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Wednesday, October 31, 2007

New Peak Oil Data




The energy watch group has released a new paper on global oil supply the conclusion of which is quite grim.

The conclusion of the paper basically says it all the end is nigh and most agencies dealing with energy are not admitting the truth.

Conclusion
The major result from this analysis is that world oil production has peaked in 2006.

Production will start to decline at a rate of several percent per year. By 2020, and even more by 2030, global oil supply will be dramatically lower.

This will create a supply gap which can hardly be closed by growing contributions from other fossil, nuclear or alternative energy sources in this time frame.

The world is at the beginning of a structural change of its economic system. This change will be triggered by declining fossil fuel supplies and will influence almost all aspects of our daily life.

Climate change will also force humankind to change energy consumption patterns by reducing significantly the burning of fossil fuels. Global warming is a very serious problem. However, the focus of this paper is on the aspects of resource depletion as
these are much less transparent to the public.

The now beginning transition period probably has its own rules which are valid only during this phase. Things might happen which we never experienced before and which we may never experience again once this transition period has ended. Our way of dealing with energy issues probably will have to change fundamentally.

The International Energy Agency, anyway until recently, denies that such a fundamental change of our energy supply is likely to happen in the near or medium term future. The message by the IEA, namely that business as usual will also be possible in future, sends a false signal to politicians, industry and consumers – not to
forget the media.


So we have supply dropping by several percent while demand is growing. There is little to no excess capacity in the system and western governments are doing nothing to prepare or brace us for the impact.

This really makes you wonder what the people at Export Development Canada have been smoking Oil prices are not going to weaken and unless the Bank of Canada torpedoes the interest rates a strong Canadian dollar is the new norm. The Gov the media continues to sing their happy tunes like Nero while modern society burns, (or is that, stops burning!)Recommend this Post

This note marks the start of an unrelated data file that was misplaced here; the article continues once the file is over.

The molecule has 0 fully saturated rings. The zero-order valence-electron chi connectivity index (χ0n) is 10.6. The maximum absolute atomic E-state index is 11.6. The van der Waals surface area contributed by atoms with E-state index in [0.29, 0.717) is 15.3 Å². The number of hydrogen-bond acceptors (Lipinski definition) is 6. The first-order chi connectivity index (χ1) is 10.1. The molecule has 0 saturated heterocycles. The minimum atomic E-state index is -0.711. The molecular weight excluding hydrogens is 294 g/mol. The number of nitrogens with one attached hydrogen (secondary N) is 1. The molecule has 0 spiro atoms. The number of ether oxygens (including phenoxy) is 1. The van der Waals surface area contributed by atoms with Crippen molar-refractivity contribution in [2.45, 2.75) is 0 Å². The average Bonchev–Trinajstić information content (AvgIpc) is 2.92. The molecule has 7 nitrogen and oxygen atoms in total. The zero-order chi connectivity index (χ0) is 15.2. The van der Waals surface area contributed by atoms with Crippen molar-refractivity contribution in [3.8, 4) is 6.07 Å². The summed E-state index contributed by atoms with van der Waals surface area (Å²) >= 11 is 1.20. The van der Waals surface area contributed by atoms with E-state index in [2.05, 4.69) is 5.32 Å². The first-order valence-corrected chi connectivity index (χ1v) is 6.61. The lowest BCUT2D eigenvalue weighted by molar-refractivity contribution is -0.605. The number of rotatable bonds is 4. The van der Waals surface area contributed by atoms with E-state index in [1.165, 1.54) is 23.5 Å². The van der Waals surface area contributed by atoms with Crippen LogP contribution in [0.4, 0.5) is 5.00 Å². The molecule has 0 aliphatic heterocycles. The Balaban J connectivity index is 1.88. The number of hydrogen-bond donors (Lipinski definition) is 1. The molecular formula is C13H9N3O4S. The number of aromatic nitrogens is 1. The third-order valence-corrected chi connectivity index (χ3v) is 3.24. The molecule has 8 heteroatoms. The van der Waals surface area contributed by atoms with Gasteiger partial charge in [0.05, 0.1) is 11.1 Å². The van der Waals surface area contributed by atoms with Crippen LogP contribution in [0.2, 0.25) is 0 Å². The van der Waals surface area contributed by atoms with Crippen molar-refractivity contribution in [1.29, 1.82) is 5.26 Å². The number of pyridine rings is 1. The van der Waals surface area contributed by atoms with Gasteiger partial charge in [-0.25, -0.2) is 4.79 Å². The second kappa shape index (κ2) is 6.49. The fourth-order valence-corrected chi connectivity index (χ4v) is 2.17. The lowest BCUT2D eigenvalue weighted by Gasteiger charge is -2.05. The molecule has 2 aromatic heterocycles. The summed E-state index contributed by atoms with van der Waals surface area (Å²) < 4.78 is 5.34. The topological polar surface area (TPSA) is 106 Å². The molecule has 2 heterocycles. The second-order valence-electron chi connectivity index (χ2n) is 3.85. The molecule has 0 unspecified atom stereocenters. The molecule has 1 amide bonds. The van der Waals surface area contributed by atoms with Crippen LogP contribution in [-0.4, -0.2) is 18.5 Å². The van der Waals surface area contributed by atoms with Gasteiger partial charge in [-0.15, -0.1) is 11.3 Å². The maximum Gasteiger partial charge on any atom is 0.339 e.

4 comments:

Tim Webster said...

Canada is the US largest oil supplier by far. And Canada still has the world's lows Oil royalities even after the small 20% increase which did not effect Tar Sands Oil royalities significantly. I still wonder if the Tar Sands Oil royalities are sufficient to cover infrastucture cost, let a long provide Alberta an investment in the future after its oil is gone.

Also lets not forget that the North Sea Oil is effectly pumped out. When demand is high it is suprising how quickly supplies are used up.

Stonehead said...

I've just written my own post on the same report. What I found worrying was setting the oil report in context alongside the group's reports on uranium and coal.

Basically, declining oil production (2020-2030) will coincide with a crisis for nuclear energy around 2015-2020 (decreasing capacity and uranium shortages) and peak coal around 2030. (I'd like to see a report on gas next.)

Throw climate change into the pot, and the future looks very, very ugly.

Glenn Hubbers said...

I can't lay hands on a report right now, but general consensus from ASPO is, as I recall, that Peak Natural Gas lags Peak Oil by about 10 years. So that would mean about 2016.

That said, we have already peaked in conventional natural gas in North America, the McKenzie vally notwithstanding since it will not be brought on soon enough to make up for it or seriously delay the Peak.

And yet our current politicians don't even talk about this.

sa said...
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